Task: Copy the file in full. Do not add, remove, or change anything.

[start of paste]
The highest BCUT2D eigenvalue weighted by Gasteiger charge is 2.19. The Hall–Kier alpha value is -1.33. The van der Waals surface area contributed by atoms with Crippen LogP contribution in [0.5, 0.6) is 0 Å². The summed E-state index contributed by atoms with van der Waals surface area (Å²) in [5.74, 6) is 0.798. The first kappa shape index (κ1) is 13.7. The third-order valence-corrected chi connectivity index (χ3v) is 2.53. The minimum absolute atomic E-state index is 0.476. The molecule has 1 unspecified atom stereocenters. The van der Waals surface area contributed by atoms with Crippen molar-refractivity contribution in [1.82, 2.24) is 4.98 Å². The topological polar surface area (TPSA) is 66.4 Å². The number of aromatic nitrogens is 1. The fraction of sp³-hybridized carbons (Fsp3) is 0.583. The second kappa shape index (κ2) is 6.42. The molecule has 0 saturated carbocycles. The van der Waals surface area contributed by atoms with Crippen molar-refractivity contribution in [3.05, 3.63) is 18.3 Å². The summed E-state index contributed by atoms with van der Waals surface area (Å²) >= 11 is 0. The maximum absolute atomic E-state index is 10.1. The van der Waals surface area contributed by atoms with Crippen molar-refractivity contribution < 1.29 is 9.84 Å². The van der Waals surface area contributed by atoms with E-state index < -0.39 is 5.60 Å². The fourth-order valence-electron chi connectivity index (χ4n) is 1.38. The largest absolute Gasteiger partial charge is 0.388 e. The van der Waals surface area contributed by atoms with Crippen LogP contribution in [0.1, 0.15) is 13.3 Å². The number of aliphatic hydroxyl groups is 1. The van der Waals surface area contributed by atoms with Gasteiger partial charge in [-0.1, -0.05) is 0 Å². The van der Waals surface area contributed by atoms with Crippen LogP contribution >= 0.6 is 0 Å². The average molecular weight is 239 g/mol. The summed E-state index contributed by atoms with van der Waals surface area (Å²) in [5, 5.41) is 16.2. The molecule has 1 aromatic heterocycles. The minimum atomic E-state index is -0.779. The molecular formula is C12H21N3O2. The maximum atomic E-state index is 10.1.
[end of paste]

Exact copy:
The highest BCUT2D eigenvalue weighted by Gasteiger charge is 2.19. The Hall–Kier alpha value is -1.33. The van der Waals surface area contributed by atoms with Crippen LogP contribution in [0.5, 0.6) is 0 Å². The summed E-state index contributed by atoms with van der Waals surface area (Å²) in [5.74, 6) is 0.798. The first kappa shape index (κ1) is 13.7. The third-order valence-corrected chi connectivity index (χ3v) is 2.53. The minimum absolute atomic E-state index is 0.476. The molecule has 1 unspecified atom stereocenters. The van der Waals surface area contributed by atoms with Crippen molar-refractivity contribution in [1.82, 2.24) is 4.98 Å². The topological polar surface area (TPSA) is 66.4 Å². The number of aromatic nitrogens is 1. The fraction of sp³-hybridized carbons (Fsp3) is 0.583. The second kappa shape index (κ2) is 6.42. The molecule has 0 saturated carbocycles. The van der Waals surface area contributed by atoms with Crippen molar-refractivity contribution in [3.05, 3.63) is 18.3 Å². The summed E-state index contributed by atoms with van der Waals surface area (Å²) >= 11 is 0. The maximum absolute atomic E-state index is 10.1. The van der Waals surface area contributed by atoms with Crippen molar-refractivity contribution < 1.29 is 9.84 Å². The van der Waals surface area contributed by atoms with E-state index < -0.39 is 5.60 Å². The fourth-order valence-electron chi connectivity index (χ4n) is 1.38. The largest absolute Gasteiger partial charge is 0.388 e. The van der Waals surface area contributed by atoms with Crippen LogP contribution in [0.1, 0.15) is 13.3 Å². The number of aliphatic hydroxyl groups is 1. The van der Waals surface area contributed by atoms with Gasteiger partial charge in [-0.1, -0.05) is 0 Å². The van der Waals surface area contributed by atoms with Crippen LogP contribution >= 0.6 is 0 Å². The average molecular weight is 239 g/mol. The summed E-state index contributed by atoms with van der Waals surface area (Å²) in [5, 5.41) is 16.2. The molecule has 1 aromatic heterocycles. The minimum atomic E-state index is -0.779. The molecular formula is C12H21N3O2. The maximum atomic E-state index is 10.1.